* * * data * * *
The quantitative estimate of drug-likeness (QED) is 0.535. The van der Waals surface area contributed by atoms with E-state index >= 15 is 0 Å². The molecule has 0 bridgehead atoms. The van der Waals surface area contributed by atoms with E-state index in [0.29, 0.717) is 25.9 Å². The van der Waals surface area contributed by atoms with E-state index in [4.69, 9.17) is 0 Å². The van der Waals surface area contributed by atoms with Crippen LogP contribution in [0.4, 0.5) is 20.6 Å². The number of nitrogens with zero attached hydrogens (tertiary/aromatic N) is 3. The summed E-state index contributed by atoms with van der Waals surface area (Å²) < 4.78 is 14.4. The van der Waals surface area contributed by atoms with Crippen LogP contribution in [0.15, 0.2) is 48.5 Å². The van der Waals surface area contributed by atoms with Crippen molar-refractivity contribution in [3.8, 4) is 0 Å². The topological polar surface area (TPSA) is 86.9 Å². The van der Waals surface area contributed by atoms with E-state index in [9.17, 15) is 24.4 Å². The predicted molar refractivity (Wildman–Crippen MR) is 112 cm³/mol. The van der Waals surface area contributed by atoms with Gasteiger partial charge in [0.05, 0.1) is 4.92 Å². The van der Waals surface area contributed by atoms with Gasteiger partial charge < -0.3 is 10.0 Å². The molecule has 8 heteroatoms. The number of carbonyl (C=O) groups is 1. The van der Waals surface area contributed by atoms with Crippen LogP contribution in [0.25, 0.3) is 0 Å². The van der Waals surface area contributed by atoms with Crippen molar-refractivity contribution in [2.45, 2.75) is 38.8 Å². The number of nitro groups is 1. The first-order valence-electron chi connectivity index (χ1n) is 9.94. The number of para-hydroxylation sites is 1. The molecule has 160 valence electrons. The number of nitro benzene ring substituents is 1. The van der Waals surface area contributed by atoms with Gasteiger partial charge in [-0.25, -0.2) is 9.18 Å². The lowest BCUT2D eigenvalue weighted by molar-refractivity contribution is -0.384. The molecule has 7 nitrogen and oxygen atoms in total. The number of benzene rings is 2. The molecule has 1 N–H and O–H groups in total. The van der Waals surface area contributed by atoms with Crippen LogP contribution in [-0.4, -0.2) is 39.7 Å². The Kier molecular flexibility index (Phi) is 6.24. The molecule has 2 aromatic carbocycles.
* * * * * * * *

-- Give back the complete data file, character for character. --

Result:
The quantitative estimate of drug-likeness (QED) is 0.535. The van der Waals surface area contributed by atoms with E-state index >= 15 is 0 Å². The molecule has 0 bridgehead atoms. The van der Waals surface area contributed by atoms with E-state index in [0.29, 0.717) is 25.9 Å². The van der Waals surface area contributed by atoms with E-state index in [4.69, 9.17) is 0 Å². The van der Waals surface area contributed by atoms with Crippen LogP contribution in [0.4, 0.5) is 20.6 Å². The number of nitrogens with zero attached hydrogens (tertiary/aromatic N) is 3. The summed E-state index contributed by atoms with van der Waals surface area (Å²) < 4.78 is 14.4. The van der Waals surface area contributed by atoms with Crippen LogP contribution in [0.15, 0.2) is 48.5 Å². The van der Waals surface area contributed by atoms with Crippen molar-refractivity contribution in [3.8, 4) is 0 Å². The topological polar surface area (TPSA) is 86.9 Å². The van der Waals surface area contributed by atoms with E-state index in [9.17, 15) is 24.4 Å². The predicted molar refractivity (Wildman–Crippen MR) is 112 cm³/mol. The van der Waals surface area contributed by atoms with Gasteiger partial charge in [0.05, 0.1) is 4.92 Å². The van der Waals surface area contributed by atoms with Gasteiger partial charge < -0.3 is 10.0 Å². The molecule has 8 heteroatoms. The number of carbonyl (C=O) groups is 1. The van der Waals surface area contributed by atoms with Crippen LogP contribution in [0.25, 0.3) is 0 Å². The van der Waals surface area contributed by atoms with Crippen molar-refractivity contribution in [2.45, 2.75) is 38.8 Å². The number of nitro groups is 1. The first-order valence-electron chi connectivity index (χ1n) is 9.94. The number of para-hydroxylation sites is 1. The molecule has 160 valence electrons. The number of nitro benzene ring substituents is 1. The van der Waals surface area contributed by atoms with Gasteiger partial charge in [-0.25, -0.2) is 9.18 Å². The lowest BCUT2D eigenvalue weighted by molar-refractivity contribution is -0.384. The molecule has 7 nitrogen and oxygen atoms in total. The number of benzene rings is 2. The molecule has 1 N–H and O–H groups in total. The van der Waals surface area contributed by atoms with Crippen LogP contribution in [-0.4, -0.2) is 39.7 Å². The Kier molecular flexibility index (Phi) is 6.24. The molecule has 2 aromatic carbocycles.